Douglassville to Birdsboro
Going from the Douglassville area to Birdsboro is a straightforward route without many twists and turns. This way was planned to give you a break from the backcountry roads and travel past a convenient rest stop in the Daniel Boone Homestead.
When planning motorcycle routes, I do my best to avoid highways. In this case, It was unavoidable. You’ll be traveling on PA Rt 422 West for less than a mile before turning off and making your way into downtown Birdsboro. Be prepared for some traffic congestion as this is the main thoroughfare in and out of town.
Birdsboro to Denver
After riding through downtown Birdsboro, you’ll pass Browns Feed Mill and turn onto Cocalico Rd. This is my favorite portion of the ride. There are plenty of curves through beautiful treelined backcountry roads. As you progress into Lancaster County, you may see Horse & Buggies riding around the Memmonite and Amish communities.
When passing horse-drawn buggies, do so with care so as not to spook the horses.
Parking at The Red Run Covered Bridge
The Red Run Covered Bridge would make for an excellent stop along a Motorcycle Group Ride. There is no parking at the bridge itself (which makes getting photos of your Motorcycle and the Covered Bridge a challenge), but there is ample space to park in the Campground Lot across the street.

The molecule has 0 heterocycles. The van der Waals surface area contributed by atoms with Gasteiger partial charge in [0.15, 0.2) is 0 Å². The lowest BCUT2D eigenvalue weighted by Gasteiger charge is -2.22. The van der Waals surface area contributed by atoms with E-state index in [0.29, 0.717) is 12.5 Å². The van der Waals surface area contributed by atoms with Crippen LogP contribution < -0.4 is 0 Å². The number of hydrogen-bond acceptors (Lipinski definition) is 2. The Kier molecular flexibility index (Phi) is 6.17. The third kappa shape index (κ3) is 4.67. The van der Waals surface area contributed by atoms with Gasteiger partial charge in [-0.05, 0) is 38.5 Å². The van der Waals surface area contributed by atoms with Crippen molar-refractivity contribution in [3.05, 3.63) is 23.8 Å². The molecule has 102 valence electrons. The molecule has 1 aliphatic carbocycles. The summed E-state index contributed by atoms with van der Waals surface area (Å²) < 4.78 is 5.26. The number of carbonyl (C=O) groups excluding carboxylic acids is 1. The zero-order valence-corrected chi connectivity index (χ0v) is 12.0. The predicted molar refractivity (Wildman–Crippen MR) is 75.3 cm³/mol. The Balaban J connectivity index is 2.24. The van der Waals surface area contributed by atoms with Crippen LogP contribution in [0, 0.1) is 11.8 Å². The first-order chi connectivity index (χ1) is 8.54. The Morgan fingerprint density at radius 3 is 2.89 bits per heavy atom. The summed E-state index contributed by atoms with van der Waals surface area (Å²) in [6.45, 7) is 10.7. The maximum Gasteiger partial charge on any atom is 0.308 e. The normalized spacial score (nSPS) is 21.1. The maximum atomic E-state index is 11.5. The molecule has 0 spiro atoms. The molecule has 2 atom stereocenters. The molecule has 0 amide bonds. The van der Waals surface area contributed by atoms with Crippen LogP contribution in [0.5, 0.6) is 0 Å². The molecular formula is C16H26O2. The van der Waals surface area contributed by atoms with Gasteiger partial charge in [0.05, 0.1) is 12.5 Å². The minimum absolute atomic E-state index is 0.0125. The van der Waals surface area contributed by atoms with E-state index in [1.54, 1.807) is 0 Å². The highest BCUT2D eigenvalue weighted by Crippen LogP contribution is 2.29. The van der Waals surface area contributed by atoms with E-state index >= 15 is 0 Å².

During my visit, I could park at one of the campground entrances, which was blocked off due to being off-season. The bridge approach consisted mostly of grass and was rather soft from recent rain. I would not advise attempting a Bike and Bridge Photo unless the ground was dry enough that your kickstand would not sink into the earth.
Red Run Covered Bridge Photos
Red Run Covered Bridge History
The Red Run Covered Bridge (Also known as Oberholtzer’s Mill Covered Bridge) was constructed in 1866 by acclaimed bridge builder Elias McMellen. The bridge initially crossed Muddy Creek and spanned 107 feet in length. The covered bridge features a double Burr Arch Truss design, popular among Covered Bridges in Pennsylvania.
If you were to visit the Red Run Covered Bridge today, you might suspect that it was moved away from the Muddy Creek to be preserved – much like the South Perkasie Covered Bridge was moved and preserved. However, in 1961 a modern concrete bridge was built to replace it. The creek was then diverted around the Red Run Covered Bridge to the modern replacement.